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New UK Immigration Rules: Indians will benefit when Priti Patel unveils a new point-based immigration system | World News


Thousands of more highly qualified Indians could potentially get full-time jobs in Britain starting next year when the UK launches a new point-based immigration system.

In the biggest shake of its immigration system in 50 years, Britain will shift an unlimited flow of workers from Europe to a controlled flow of skilled workers from around the world, including India.

The new system, inspired by the Australian points-based immigration system, will be effective as of January 1, 2021. Points will be assigned for specific skills, qualifications, salaries or professions in order to attract people from all over the world. World with the highest skills. The new single global system will treat citizens of the EU and outside the EU equally. So far there has been a limit on the number of Level 2 visas issued, but there will be no limit on the number of visas of skilled workers issued. The system will replace the free movement that currently exists between the United Kingdom and the EU, which allows an unlimited number of EU citizens to live and work in the United Kingdom and vice versa, without the need for any visa.

The secretary of the Interior, Priti Patel, launched the new scheme that, according to her, “will unleash the full potential of this country” on Wednesday. “We will attract the best and brightest from around the world, boosting the economy and our communities,” he said.

Significantly, there will be no specific route to Britain for low-skilled workers under the new post-Brexit scheme. The Interior Ministry said it estimated that 70 percent of the existing EU workforce in Britain would not meet the requirements of the skilled workers’ route.

“We are putting an end to free movement, retaking control of our borders and fulfilling people’s priorities by introducing a new immigration system based on points in the United Kingdom, which will reduce overall migration numbers,” Patel said. .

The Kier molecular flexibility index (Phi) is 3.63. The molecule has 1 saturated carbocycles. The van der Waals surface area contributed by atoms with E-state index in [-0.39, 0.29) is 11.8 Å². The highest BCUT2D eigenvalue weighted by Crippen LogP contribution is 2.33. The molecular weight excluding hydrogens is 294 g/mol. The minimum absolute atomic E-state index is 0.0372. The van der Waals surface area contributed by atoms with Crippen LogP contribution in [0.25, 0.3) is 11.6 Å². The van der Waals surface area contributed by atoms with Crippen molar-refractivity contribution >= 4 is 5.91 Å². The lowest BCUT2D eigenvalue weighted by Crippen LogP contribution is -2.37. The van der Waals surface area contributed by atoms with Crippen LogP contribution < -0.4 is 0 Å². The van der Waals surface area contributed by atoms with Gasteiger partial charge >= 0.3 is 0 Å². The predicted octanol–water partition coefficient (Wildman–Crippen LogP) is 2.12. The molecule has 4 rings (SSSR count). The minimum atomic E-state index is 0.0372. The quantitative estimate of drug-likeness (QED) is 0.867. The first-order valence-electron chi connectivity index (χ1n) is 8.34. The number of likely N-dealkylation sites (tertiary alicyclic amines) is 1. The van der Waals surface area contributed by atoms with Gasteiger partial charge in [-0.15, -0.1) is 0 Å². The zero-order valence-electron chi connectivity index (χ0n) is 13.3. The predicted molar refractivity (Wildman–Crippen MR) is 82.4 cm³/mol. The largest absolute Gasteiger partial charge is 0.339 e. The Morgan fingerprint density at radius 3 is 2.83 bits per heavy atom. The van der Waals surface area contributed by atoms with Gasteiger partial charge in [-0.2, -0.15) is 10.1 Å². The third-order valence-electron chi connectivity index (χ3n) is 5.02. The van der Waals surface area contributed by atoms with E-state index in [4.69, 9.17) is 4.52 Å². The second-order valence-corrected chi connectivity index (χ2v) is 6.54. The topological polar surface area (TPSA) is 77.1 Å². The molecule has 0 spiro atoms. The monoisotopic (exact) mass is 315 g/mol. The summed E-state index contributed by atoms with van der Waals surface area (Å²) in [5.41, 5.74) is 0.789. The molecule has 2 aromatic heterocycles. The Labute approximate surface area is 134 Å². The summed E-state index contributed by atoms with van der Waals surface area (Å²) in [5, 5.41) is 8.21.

Qualified immigrants from around the world, including India, will require 70 points to be eligible to enter the UK to work.

A job offer, a salary of £ 25,600 per year, the ability to speak English and a grade A or equivalent qualification will be mandatory. Under the current Tier 2 scheme, skilled workers need a degree and a minimum wage of £ 30,000. The Interior Ministry said the new criteria provide greater flexibility and ensure that UK companies have access to a large group of skilled workers.

Points will be issued for different factors such as having a job offer, being able to speak English, having a doctorate. on a topic relevant to the job, or take a job in a shortage occupation.

Amit Tiwari, president of INSA (National Student Association of India) said: “Many Indian students want to put experience in their qualifications, so they would appreciate the lower salary threshold for when they have to convert their visa.”

“The lower salary threshold means that qualified Indians are easily the biggest winner,” said Pratik Dattani, managing director of EPG. “This new point system finally gives clarity about Britain’s vision for the future. The main flaw is that the policy change will exacerbate Britain’s chronic shortage of labor in vocational skills, which have depended so much on Eastern Europeans. ”

“With the focus on attracting highly qualified people, this should be good news for ambitious and well-qualified Indians and for companies in the UK that want to hire the best talent,” said Kevin McCole, managing director of the Council of Indian business of the United Kingdom.

Highly qualified scientists and researchers, including those who are EU citizens, will be the only group that will be allowed to come to the UK without a job offer. The number of temporary worker visas will quadruple from 2,500 to 10,000 and EU citizens will be able to visit the UK without a visa for up to six months.

Carolyn Fairbairn, general manager of CBI, which represents 190,000 British companies, said: “The companies will welcome several aspects of the new system, particularly abolishing the limit of qualified visas and reducing the minimum wage threshold of £ 30,000. However, in some sectors companies will ask how they will recruit the people needed to manage their businesses. Care, construction, hospitality, food and beverage companies could be the most affected. A regularly reviewed list of shortage occupations, with promises of greater flexibility, will be vital to the effectiveness of the new system. ”

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